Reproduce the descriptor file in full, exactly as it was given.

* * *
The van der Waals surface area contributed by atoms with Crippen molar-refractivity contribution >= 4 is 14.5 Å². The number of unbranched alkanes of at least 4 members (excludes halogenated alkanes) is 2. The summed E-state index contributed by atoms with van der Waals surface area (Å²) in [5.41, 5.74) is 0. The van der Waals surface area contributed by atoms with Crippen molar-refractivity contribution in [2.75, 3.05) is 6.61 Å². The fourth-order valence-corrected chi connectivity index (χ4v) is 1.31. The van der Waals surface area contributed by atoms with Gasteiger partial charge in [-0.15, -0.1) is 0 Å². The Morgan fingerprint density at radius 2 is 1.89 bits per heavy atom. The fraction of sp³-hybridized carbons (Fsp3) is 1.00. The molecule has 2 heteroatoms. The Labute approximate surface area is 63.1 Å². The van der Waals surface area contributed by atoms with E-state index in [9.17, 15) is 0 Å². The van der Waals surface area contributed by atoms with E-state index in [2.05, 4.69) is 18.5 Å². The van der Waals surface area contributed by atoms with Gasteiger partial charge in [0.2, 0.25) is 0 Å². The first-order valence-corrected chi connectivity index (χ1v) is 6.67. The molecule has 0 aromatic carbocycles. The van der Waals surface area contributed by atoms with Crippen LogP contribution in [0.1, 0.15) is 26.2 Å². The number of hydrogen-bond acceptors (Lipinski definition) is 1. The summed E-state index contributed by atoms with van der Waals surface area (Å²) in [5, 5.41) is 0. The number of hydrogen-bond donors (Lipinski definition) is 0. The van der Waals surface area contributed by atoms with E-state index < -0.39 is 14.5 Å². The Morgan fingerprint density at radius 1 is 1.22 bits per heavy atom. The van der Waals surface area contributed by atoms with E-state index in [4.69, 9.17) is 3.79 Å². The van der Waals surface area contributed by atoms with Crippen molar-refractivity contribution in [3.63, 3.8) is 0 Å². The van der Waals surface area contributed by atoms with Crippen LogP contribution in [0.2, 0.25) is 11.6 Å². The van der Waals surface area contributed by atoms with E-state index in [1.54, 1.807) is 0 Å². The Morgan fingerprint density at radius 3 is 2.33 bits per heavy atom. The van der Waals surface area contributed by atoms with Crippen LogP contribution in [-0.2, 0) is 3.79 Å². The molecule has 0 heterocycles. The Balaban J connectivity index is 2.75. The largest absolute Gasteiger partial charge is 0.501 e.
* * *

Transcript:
The van der Waals surface area contributed by atoms with Crippen molar-refractivity contribution >= 4 is 14.5 Å². The number of unbranched alkanes of at least 4 members (excludes halogenated alkanes) is 2. The summed E-state index contributed by atoms with van der Waals surface area (Å²) in [5.41, 5.74) is 0. The van der Waals surface area contributed by atoms with Crippen molar-refractivity contribution in [2.75, 3.05) is 6.61 Å². The fourth-order valence-corrected chi connectivity index (χ4v) is 1.31. The van der Waals surface area contributed by atoms with Gasteiger partial charge in [-0.15, -0.1) is 0 Å². The Morgan fingerprint density at radius 2 is 1.89 bits per heavy atom. The fraction of sp³-hybridized carbons (Fsp3) is 1.00. The molecule has 2 heteroatoms. The Labute approximate surface area is 63.1 Å². The van der Waals surface area contributed by atoms with E-state index in [9.17, 15) is 0 Å². The van der Waals surface area contributed by atoms with E-state index in [2.05, 4.69) is 18.5 Å². The van der Waals surface area contributed by atoms with Gasteiger partial charge in [0.2, 0.25) is 0 Å². The first-order valence-corrected chi connectivity index (χ1v) is 6.67. The molecule has 0 aromatic carbocycles. The van der Waals surface area contributed by atoms with Crippen LogP contribution in [0.1, 0.15) is 26.2 Å². The number of hydrogen-bond acceptors (Lipinski definition) is 1. The summed E-state index contributed by atoms with van der Waals surface area (Å²) in [5, 5.41) is 0. The number of hydrogen-bond donors (Lipinski definition) is 0. The van der Waals surface area contributed by atoms with E-state index < -0.39 is 14.5 Å². The Morgan fingerprint density at radius 1 is 1.22 bits per heavy atom. The van der Waals surface area contributed by atoms with E-state index in [4.69, 9.17) is 3.79 Å². The van der Waals surface area contributed by atoms with Crippen molar-refractivity contribution in [3.63, 3.8) is 0 Å². The van der Waals surface area contributed by atoms with Crippen LogP contribution in [0.2, 0.25) is 11.6 Å². The van der Waals surface area contributed by atoms with E-state index in [1.54, 1.807) is 0 Å². The Morgan fingerprint density at radius 3 is 2.33 bits per heavy atom. The van der Waals surface area contributed by atoms with Crippen LogP contribution in [-0.2, 0) is 3.79 Å². The molecule has 0 heterocycles. The Balaban J connectivity index is 2.75. The largest absolute Gasteiger partial charge is 0.501 e.